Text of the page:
Harper's message to charities: don't be inconvenient, and master "truthiness"
Let’s call this exactly what it is: a set-up.
A key piece in the puzzle here is that Tides Canada was the architect in the Great Bear Rainforest initiative, a multi-party agreement involving the federal and provincial governments to protect the forests and coastal waters of BC’s northern coast. As it turns out, the Great Bear Rainforest -- so enthusiastically embraced by the Harper government in 2006 -- lies directly in the path of the proposed Enbridge Northern Gateway Pipeline. A pipeline opposed by the environmental conservation movement.
What a coincidence that Tides is now being vilified, pilloried and publicly humiliated. The federal government has pulled out all the stops in its efforts to discredit it.
Tides Canada will be very fortunate to escape its new tax audit unscathed. There’s every sign of political interference in the operations of Canada Revenue Agency, which should drive the icy dagger of fear into all Canadians. In a move that could not have been better calibrated for sheer intimidation, a new $8 million has just been found for the express purpose of scrutinizing charities (though of course nothing is available for a Coast Guard unit to protect lives in Vancouver’s Burrard Inlet).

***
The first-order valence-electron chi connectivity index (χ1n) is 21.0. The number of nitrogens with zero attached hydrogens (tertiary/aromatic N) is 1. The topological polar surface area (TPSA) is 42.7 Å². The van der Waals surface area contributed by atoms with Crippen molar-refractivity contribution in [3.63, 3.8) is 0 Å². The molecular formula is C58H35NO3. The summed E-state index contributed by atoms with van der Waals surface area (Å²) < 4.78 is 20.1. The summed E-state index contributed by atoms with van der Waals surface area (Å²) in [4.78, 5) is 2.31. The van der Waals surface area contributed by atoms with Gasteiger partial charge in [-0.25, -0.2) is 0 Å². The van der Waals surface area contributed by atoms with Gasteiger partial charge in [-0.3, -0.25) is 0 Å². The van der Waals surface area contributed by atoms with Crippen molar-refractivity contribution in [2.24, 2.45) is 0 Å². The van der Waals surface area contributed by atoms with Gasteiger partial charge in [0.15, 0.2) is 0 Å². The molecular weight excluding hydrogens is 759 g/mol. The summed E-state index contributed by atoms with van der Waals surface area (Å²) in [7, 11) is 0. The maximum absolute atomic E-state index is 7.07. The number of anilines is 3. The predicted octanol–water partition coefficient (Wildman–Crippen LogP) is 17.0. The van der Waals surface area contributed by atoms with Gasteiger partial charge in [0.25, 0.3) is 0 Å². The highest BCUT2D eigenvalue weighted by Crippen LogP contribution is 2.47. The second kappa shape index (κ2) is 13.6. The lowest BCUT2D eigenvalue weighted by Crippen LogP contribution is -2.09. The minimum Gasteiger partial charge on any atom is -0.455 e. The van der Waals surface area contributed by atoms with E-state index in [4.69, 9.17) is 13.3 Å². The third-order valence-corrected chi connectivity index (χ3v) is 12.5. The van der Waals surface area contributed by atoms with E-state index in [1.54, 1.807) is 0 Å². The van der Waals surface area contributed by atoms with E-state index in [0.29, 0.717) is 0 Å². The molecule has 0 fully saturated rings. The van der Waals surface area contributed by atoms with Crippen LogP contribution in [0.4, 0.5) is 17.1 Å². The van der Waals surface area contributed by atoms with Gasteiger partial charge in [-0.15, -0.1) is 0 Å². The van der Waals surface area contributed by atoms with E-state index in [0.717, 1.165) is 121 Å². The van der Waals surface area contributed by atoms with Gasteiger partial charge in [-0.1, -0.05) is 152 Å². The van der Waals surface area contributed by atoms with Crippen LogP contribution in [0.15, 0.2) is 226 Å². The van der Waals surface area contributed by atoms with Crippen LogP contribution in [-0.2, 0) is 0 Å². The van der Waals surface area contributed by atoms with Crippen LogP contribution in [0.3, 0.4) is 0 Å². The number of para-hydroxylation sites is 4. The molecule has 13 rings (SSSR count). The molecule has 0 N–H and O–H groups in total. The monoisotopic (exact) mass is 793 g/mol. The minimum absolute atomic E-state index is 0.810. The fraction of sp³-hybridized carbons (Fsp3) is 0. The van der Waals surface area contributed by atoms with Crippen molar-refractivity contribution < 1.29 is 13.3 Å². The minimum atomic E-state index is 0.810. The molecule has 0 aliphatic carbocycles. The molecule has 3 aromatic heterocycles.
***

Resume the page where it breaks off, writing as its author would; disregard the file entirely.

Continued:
The message to charities couldn’t be clearer: don’t be inconvenient.
If you’re a charity in the cancer game, you might want to think twice about ever mentioning asbestos again. Better that you host an Enbridge Ride to Conquer Cancer, like the BC Cancer Agency did. If you’re on the board of any charity with leaders who might say something displeasing to government, maybe it’s time for a change of leadership. If you’re Stephen Lewis, just forget it.
Work harder at learning how to be good. Better yet -- master truthiness, and everything will turn out fine.
Editor's note: This is the second part in a series, which begins here. The author wishes to state that she has no relationship with Tides Canada or its principals and is not formally a member of the environmental movement.